I turn up the stereo a little bit as his soliloquy continues. It’s not any different from all the other alcoholics’—a litany of self-pity and perceived victimization. In his case it’s his brother’s fault that he has to take a cab home, I caught that much before I stopped paying attention. I know the routine all too well; it used to be my own.
I nod my head and mumble “uh-huh,” and ask him if any of the motels look familiar. We’re a block past one he’s said wasn’t his when he yells that we missed it. Instead of getting out and walking, he has me go up to the next light, make a U-Turn, and double back to make another U.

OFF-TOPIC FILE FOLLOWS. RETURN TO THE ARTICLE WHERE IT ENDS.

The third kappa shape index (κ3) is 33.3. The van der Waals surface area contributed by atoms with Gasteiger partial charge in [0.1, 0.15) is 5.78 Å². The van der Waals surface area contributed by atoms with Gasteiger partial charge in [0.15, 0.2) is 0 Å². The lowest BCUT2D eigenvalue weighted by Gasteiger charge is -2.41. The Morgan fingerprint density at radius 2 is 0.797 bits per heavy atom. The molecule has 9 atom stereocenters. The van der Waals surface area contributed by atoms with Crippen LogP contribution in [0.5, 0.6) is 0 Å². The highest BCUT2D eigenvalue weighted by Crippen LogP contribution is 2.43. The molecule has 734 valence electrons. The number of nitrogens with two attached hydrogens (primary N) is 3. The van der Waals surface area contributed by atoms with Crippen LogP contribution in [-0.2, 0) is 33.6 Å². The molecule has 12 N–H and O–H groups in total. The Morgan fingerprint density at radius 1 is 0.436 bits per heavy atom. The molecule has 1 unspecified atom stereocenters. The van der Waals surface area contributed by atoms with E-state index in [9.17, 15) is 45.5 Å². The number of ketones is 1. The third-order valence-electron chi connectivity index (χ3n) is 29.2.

I pull up in front, and tell him that it’s nine dollars. He hands me a twenty and tells me to keep the buck for myself as he gets out. I thank him, and drive off. As I do so, I realize that I’m the asshole. Hell, the guy was even going to tip me a buck, and I couldn’t be nice enough to correct his mistake? I can’t go knocking on motel doors at this hour, and realize that instead I’ll just have to give the next depressing drunk a free ride.
TO BE CONTINUED.... —firstname.lastname@example.org